Sentinel Poetry (Online) #25     2nd Anniversary Issue    December 2004

DAVID ALLEN

FRAN
 
She was beautiful and smart
and possibly the best
reporter in our bureau,
a free-spirited Californian
working her way up
the newspaper chains.
We toiled for a Virginia
mid-sized daily. She
had come from a smaller
paper in Delaware,
where her biggest story
was a feature on the jumpers
who chose the Chesapeake
Bay Bridge for their final exit.
 
I loved her, we all did,
but she arrived too late for me.
I was engaged to the woman
who would bear my children.
Fran attended the wedding reception
and, in a scene replayed
in my mind a thousand times since,
she took me aside and asked,
"Are you sure you want to do this?"
 
I already had, I answered.
We became good friends,
part of a small clique
that hung around my backyard barbecue
and, with burgers and beers in hand
we talked about where we'd go and
which papers would be next.
 
She became close to another reporter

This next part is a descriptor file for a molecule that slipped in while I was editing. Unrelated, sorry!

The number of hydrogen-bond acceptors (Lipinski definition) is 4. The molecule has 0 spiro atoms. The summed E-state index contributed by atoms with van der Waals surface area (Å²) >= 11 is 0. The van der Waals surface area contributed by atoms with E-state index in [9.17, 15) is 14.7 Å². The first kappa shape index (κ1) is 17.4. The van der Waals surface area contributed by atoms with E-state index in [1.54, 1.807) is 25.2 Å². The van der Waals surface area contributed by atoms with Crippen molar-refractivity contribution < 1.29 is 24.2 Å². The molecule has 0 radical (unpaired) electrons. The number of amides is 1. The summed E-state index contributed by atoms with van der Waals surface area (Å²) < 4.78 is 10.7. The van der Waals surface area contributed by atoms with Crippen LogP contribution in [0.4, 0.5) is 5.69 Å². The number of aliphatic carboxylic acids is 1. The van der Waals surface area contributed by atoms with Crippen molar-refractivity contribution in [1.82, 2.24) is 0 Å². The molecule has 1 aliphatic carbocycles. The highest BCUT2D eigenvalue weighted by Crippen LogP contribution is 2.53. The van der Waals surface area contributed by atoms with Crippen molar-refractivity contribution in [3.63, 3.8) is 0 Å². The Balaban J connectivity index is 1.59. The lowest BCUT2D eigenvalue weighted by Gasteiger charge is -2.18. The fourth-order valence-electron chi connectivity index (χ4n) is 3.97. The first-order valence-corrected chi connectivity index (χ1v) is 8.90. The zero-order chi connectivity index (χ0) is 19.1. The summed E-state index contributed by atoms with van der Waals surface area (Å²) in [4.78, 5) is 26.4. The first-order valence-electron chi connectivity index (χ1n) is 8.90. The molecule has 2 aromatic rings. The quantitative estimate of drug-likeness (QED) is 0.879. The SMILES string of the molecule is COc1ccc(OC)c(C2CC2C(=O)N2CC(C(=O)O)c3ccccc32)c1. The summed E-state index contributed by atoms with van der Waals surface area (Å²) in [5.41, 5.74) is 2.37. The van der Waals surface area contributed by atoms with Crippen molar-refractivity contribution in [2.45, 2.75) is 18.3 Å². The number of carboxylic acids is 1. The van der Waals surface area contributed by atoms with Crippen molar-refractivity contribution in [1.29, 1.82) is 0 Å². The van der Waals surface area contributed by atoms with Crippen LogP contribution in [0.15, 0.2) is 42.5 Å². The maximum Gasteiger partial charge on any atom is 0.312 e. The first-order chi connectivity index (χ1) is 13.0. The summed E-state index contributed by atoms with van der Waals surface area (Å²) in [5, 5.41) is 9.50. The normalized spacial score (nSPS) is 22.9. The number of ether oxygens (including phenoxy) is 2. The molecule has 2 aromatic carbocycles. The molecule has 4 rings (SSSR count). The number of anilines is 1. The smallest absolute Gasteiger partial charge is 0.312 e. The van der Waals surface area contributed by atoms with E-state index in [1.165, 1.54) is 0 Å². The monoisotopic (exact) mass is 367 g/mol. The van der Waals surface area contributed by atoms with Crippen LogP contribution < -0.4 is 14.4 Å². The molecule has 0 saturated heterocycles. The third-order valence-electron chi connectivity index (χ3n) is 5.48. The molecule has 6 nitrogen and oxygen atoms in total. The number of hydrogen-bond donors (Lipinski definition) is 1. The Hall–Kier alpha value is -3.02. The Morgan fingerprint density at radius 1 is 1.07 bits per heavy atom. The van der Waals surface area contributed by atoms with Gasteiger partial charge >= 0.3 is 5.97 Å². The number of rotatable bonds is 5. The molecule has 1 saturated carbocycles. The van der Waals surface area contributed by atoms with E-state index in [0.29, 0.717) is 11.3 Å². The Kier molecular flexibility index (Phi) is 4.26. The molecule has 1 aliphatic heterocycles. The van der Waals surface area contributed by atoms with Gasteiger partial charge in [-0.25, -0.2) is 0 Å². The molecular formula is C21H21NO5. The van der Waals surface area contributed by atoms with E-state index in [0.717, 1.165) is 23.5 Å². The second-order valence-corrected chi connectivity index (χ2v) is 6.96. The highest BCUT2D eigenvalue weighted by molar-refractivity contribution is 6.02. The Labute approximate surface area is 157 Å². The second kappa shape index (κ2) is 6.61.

to whom she shared her secret doubts
and fears, like how she once parked
on the railroad tracks and waited
trembling for the train that never came.
 
A year passed.
And then one day
she was gone.
We later learned
she had driven back
to Delaware and parked
her car in the middle of her bridge
and made her jump.
I never got to say,
"Are you sure you want
to do this?"
 
Instead, I ran to the men's
room at work and howled
and mourned like I had never before
or since.
 
She haunts me sometimes
in dreams - though not as
often these days - her clothes soaked,
smiling through broken teeth,
gesturing to a bridge.
"Care to take the leap?" she asks.
"The fall was exhilarating
and though death's baptism hurt
it did not last. And I am
no longer insecure."
 
"But you are also
no longer," I answer.
And I turn away
and awake and
return to where I am
in the middle of my
own leap into life.
 
I am sure I want to do this.

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